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Welcome to the Induction ceremonies celebrating
the National Sailing Hall of Fame's Class of 2014.

The following events were streamed live. They will be made available for viewing in the near future:

Saturday, Sept. 27, 2014  11:00AM ET 
Hall of Famers Youth Panel Discussion - Live from the Bayview Yacht Club in Detroit, Michigan

Sunday, Sept. 28, 2014 1:00PM ET Official Induction Ceremony - Live from the Detroit Yacht Club in Detroit, Michigan


Remembering Walter

CBS Video On YouTube

Click on the picture below or follow this link to watch this short celebration of Walter Cronkite's life and career.

September 12, 2009

Wednesday, September 2

Pirates of the Caribbean: Curse of the Black Pearl

Pirates of the Caribbean: The Curse of the Black Pearl


Sponsored by the City of Annapolis and the National Sailing Hall of Fame.

August 27, 2009

Next Wednesday, September 9

Master and Commander: The Far Side of the World

Master and Commander: The Far Side of the World

Screening at 8:00 p.m.
FREE Admission!
Bring a chair!

Sponsored by the City of Annapolis and the National Sailing Hall of Fame.

September 4, 2009

Huntress - Hinckley B40 Hull #1

LATEST NEWS:  Next Wednesday, for the first time ever, visitors to the National Sailing Hall of Fame Sailing Center will be able to see the entire span of production of the famous Hinckley Bermuda 40 design. HUNTRESS, hull #1 (photo above), and HIGHLANDS, hull #203, are respectively the first and last B-40s built. They illustrate 32 years of the evolution of the details of a design which, in its day, was the quintessential American yacht built to the CCA Rule. The hull never changed, but the deck lay out and the rig did.

Come down to Annapolis City Dock next Wednesday for this rare opportunity to tour sailing history.

August 28, 2009

The National Sailing Hall of Fame will be hosting the Hinckley B-40 Association for a 50th Anniversary rendezvous at the DNR/National Sailing Hall of Fame Pier adjacent to Susan Campbell Park in Annapolis on Wednesday, September 2.

The Bermuda 40 was designed in 1958 as a refinement of Bill Tripp's earlier Block Island 40 design. The sheer of the B-40 is slightly flatter, the transom more vertical and broader, and the bow is slightly less spoon-shaped. Henry R. Hinckley & Co. began production of the Bermuda 40 in 1959. Although Hinckley had experimented some with fiberglass boats prior to 1959, the B-40 was to become the bellwether for future production and established Hinckley as the premier North American builder of exceptional quality fiberglass sailing yachts. Over 200 Bermuda 40s have been built to date.

The National Sailing Hall of Fame welcomes the return of the Bermuda 40 Association to the Sailing Center.

Contact:  Lee Tawney 410-952-3174 This email address is being protected from spambots. You need JavaScript enabled to view it.

August 26, 2009

Walter Cronkite

1916 - 2009

Obituary from The Economist

Please share with your sailing friends.

Walter Cronkite
Jul 23rd 2009
From The Economist print edition

Walter Chronkite photo
Getty Images

Walter Cronkite, newsman, died on July 17th, aged 92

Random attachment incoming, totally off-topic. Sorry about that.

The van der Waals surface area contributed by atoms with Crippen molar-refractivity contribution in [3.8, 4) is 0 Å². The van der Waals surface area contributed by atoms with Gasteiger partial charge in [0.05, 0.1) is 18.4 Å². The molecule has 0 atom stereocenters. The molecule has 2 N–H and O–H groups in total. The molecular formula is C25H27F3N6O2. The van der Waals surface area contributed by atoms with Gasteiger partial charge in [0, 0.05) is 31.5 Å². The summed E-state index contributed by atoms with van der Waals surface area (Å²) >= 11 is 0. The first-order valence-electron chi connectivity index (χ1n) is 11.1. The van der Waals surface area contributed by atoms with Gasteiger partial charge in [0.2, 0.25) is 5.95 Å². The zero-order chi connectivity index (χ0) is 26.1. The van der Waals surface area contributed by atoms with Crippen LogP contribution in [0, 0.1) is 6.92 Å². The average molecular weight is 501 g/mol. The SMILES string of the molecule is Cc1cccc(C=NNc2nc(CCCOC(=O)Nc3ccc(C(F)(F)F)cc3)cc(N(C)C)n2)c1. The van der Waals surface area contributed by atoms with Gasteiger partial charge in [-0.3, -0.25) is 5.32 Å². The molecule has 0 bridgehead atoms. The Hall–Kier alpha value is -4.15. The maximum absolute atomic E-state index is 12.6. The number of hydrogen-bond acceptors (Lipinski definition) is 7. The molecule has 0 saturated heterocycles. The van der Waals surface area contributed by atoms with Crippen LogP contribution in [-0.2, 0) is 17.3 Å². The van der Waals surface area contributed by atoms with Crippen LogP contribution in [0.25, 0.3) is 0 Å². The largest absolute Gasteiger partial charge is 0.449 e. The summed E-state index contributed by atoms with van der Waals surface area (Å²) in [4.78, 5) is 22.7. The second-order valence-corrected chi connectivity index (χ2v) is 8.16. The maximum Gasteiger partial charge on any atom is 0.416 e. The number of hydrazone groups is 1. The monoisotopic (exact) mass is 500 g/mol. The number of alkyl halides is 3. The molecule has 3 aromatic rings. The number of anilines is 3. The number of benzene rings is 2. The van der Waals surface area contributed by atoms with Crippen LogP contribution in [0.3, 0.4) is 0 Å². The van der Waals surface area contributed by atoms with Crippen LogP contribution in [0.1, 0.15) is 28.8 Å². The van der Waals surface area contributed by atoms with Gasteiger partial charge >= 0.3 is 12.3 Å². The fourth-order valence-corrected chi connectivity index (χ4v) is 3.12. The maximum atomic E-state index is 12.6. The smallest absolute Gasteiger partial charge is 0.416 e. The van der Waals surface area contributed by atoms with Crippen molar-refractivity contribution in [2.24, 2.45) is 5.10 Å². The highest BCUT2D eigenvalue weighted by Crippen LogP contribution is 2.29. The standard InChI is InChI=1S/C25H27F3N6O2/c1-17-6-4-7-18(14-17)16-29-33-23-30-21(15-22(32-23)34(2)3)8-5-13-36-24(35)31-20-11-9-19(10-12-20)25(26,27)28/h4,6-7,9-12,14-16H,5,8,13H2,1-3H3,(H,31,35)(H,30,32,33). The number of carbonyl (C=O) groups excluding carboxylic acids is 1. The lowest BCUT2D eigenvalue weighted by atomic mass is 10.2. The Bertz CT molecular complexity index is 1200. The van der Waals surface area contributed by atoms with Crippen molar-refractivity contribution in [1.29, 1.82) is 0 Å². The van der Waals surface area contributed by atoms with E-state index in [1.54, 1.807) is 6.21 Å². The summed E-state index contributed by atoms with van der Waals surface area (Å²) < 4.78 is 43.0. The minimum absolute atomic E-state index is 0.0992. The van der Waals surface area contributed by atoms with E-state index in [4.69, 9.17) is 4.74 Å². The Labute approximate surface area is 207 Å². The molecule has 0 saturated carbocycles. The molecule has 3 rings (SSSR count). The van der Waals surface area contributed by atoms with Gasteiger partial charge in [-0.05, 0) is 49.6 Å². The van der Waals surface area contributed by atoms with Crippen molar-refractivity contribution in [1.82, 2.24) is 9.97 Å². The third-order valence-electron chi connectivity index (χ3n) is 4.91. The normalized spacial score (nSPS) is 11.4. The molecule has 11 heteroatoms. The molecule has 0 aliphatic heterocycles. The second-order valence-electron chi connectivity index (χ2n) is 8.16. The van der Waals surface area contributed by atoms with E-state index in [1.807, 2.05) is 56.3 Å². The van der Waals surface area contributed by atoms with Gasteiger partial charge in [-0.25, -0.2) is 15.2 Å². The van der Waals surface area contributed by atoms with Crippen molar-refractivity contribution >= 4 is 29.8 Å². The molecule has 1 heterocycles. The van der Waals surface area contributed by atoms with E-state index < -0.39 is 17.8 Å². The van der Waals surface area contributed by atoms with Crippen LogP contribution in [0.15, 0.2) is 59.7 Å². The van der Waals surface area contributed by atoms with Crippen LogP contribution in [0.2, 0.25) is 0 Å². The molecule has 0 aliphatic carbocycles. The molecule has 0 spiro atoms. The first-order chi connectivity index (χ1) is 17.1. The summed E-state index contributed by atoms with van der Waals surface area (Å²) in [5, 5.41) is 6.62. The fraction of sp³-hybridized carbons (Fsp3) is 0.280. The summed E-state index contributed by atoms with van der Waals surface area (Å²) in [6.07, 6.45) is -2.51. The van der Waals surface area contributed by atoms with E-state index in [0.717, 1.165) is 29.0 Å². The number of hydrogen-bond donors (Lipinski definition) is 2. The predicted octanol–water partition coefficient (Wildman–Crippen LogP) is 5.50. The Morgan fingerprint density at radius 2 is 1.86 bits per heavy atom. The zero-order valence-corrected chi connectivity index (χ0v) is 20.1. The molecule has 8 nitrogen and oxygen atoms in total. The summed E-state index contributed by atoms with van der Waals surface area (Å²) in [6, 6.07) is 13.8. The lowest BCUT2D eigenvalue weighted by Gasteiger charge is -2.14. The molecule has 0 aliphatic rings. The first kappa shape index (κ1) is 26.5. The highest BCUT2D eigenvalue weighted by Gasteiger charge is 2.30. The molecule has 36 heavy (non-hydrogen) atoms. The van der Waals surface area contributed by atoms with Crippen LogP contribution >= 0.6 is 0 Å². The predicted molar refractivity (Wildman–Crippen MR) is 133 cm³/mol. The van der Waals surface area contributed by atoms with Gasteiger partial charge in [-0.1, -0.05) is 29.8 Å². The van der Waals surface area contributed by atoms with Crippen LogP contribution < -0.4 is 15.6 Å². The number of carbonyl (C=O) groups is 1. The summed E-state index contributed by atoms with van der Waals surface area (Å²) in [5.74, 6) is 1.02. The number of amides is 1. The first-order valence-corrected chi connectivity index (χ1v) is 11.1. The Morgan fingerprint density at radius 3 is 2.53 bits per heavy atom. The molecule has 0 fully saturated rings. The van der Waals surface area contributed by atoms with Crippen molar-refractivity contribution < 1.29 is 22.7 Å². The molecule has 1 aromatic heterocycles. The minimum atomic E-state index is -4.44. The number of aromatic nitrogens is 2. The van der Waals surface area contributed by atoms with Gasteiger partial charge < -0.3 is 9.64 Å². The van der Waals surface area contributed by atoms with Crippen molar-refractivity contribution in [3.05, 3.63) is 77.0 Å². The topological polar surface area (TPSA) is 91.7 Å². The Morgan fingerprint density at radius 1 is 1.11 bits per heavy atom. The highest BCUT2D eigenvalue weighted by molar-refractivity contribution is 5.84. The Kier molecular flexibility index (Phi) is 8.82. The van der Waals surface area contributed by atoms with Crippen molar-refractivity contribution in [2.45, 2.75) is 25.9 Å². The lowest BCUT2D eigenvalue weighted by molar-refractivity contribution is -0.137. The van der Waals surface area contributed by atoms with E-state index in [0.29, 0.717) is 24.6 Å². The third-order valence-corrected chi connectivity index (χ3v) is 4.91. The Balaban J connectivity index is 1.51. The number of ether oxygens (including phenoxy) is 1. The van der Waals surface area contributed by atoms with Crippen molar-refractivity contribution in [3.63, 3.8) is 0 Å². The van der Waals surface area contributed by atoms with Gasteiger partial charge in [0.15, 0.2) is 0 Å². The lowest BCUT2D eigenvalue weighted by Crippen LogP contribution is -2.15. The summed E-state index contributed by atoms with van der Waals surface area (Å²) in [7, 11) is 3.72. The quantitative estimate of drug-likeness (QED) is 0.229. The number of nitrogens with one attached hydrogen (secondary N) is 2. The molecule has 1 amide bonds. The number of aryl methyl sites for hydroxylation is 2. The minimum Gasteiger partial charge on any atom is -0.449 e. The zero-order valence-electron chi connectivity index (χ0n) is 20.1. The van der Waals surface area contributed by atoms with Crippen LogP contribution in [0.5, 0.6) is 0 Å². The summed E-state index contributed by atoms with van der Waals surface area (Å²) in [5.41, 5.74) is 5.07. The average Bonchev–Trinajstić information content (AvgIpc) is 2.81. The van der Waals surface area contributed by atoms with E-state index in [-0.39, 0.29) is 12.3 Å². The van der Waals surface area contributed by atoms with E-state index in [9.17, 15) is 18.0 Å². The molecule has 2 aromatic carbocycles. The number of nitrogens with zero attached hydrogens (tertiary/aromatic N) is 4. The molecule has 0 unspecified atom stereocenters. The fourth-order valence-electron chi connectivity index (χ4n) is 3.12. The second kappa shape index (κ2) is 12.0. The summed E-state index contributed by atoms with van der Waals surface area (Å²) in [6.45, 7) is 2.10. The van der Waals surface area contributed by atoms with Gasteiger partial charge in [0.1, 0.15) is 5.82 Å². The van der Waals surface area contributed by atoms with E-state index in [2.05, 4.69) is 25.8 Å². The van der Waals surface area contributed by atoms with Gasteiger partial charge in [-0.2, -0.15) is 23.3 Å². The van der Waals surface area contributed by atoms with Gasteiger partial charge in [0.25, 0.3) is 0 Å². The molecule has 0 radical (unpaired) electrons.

THE best hours of Walter Cronkite's life were not spent in a newsroom, or in pursuit of a story. They came after vigorous days of sailing his yawl Wyntje off the coast of Georgia or Maine. There was nothing more satisfying then, he wrote,

than dropping anchor in an otherwise deserted cove just before sunset, of pouring that evening libation and, with a freshly roasted bowl of popcorn, lying back as the geese and ducks and loons make your acquaintance and the darkness slowly descends to complement the silence.

An anchor, by the dictionary definition, was "a thing affording stability; a source of confidence". In its narrower sense of a man on television, holding a firm line through chaotic events, it was coined for Mr Cronkite in 1952, when he covered the Democratic and Republican conventions for CBS. That he went on to play the role of anchor for the whole of America, holding the craft steady through the gales of Vietnam, Watergate and the Kennedy and King assassinations with his reading of the CBS Evening News, was a source of both pride and surprise to him.

He liked to say he was a newsman. He aspired to be nothing else. But as America's stabiliser from 1962 to 1981, he was imbued with a different character. He was always a Midwesterner, from the deep middle, though he had spent his formative years in Texas rather than Missouri, where he was born. His voice was described as bass and stately, though it was often light and fast, gaining authority from the clipped fall of the sentences rather than the timbre. Viewers thought of "Uncle Walter", with his greying sideburns and sad, pale eyes, as calmness itself. But when John Kennedy was killed, in a flurry of rumours and alarms over his newsdesk, he constantly removed his horn-rimmed glasses, put them on again, and swallowed hard. When astronauts landed on the moon he gasped, mopped his brow and was speechless. Americans listening to him-husbands finishing the meatloaf, wives stacking the dishes, children already in pyjamas-sometimes described him as the voice of God. God created the world in half an hour (17 minutes with commercial breaks) and then, at 7pm, rested: "And that's the way it is on Friday, July 20th. For CBS News, I'm Walter Cronkite."